The Federal Housing Finance Agency (FHFA) issued guidance yesterday that drew a line in the sand against municipal energy financing, a.k.a. Property Assessed Clean Energy (PACE) programs. These innovative initiatives provide energy-efficiency retrofits for homeowners that are repaid through a property tax assessment. Since homeowners falling behind on payments must repay their PACE assessment before their mortgage, giant lenders Fannie Mae and Freddie Mac will consider participating households in default on their mortgages for receiving an energy-efficiency retrofit via PACE.
Their rationale is paper thin.
First, FHFA (and Fannie and Freddie before it) continue to erroneously call PACE financing a “loan.” PACE uses longstanding benefit assessment powers of municipal government to provide infrastructure improvements for a specific property (e.g. new sewer lines, sidewalks, or street overhauls) and to assess that property its share of the benefits. In many states, the PACE enabling legislation literally tacked energy-efficiency retrofits on to the existing assessment authority. If FHFA has a problem with PACE, they implicate the power of every city and county to invest in public goods and to assess benefitting properties for those goods.
Energy-efficiency retrofits are also public goods, in contrast to Fannie and Freddie’s claims. When a property in a city undergoes a significant energy efficiency retrofit, it reduces (indefinitely) the cost of living in that property and likely increases the property’s value. It also reduces that municipality’s dependence on imported energy sources, its emissions of harmful pollutants (like mercury) from fossil fuel power plants that supply that energy, and greenhouse gas emissions. See if a sidewalk or street (longstanding uses of assessment authority) can do that.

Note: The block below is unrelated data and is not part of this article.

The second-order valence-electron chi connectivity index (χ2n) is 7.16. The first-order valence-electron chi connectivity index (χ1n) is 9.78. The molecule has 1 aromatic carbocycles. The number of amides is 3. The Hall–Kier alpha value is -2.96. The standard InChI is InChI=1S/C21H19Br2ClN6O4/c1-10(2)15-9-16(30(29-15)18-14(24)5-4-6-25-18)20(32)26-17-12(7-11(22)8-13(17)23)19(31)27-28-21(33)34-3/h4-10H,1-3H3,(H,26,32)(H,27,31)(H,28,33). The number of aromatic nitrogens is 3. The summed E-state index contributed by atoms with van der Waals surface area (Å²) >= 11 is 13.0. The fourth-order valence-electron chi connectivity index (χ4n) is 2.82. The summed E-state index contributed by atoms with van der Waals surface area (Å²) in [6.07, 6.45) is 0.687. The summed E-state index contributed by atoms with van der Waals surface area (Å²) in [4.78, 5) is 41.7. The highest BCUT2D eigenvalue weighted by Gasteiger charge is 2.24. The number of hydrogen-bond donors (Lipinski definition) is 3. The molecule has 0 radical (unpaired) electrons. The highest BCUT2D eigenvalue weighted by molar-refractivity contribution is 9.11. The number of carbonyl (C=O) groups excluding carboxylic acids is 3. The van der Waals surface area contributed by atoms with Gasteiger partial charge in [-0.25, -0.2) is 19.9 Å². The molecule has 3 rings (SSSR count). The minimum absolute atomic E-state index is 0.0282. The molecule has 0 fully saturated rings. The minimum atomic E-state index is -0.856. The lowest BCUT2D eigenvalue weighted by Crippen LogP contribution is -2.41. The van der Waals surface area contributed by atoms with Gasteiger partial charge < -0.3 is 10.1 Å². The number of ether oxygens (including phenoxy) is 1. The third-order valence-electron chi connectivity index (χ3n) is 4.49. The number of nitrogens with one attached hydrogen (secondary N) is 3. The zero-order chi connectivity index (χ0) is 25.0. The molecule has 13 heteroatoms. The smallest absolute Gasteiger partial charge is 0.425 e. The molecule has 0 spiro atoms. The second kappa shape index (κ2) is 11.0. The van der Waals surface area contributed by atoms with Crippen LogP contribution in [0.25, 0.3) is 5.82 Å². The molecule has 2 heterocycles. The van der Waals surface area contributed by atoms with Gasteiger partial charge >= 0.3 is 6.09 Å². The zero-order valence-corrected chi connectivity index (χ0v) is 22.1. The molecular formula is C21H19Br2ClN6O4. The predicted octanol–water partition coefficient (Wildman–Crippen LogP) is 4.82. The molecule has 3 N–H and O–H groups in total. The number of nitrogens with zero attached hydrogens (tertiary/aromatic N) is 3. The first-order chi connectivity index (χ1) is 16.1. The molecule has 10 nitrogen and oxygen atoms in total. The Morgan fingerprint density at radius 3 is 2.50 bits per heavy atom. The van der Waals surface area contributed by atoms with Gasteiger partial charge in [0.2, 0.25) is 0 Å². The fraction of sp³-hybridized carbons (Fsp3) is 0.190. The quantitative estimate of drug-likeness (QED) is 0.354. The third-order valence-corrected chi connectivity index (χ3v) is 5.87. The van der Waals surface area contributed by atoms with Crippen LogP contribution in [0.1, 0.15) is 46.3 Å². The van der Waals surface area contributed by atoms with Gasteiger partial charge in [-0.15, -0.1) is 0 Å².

FHFA also falsely implies that PACE poses a significant risk to lenders. This is in stark contrast to the analysis presented in Todd Woody’s July 2 article in the New York Times — Analysis: Energy Lien Is Little Threat to Loan Giants — which suggests that the seniority of a PACE lien would, on average, put the lender behind by $75 per property. If every household in the U.S. participated in PACE and every one of those properties was backed by Fannie and Freddie, that would be a total liability of $8 billion. But if that seems like a lot, consider that Fannie and Freddie back more than $6 trillion in mortgages and that they’ve accepted $145 billion in taxpayer assistance to cover bad bets during the housing bubble.
These spurious concerns with PACE also come as a stab in the back to many PACE advocates. In guidance last fall, Fannie and Freddie suggested that they were simply looking for a framework that would minimize the risk that PACE programs posed to their lending priorities. The White House and Department of Energy issued such a framework in October 2009 and have held recipients of stimulus dollars to those limits. State enabling laws have mimicked them. PACE programs have exercised due diligence.
Despite this, the guidance letters from the lenders have not only completely undermined the program, but have even suggested that the lenders may redline any borrower in a community with a PACE program, whether or not they participate in the program, because of the perceived risks.
Some states and PACE programs are already considering legal action. Congress may take up legislation to override the giant lenders. What’s clear is that the arguments of Fannie and Freddie are paper thin and it’s time for advocates to start punching holes.
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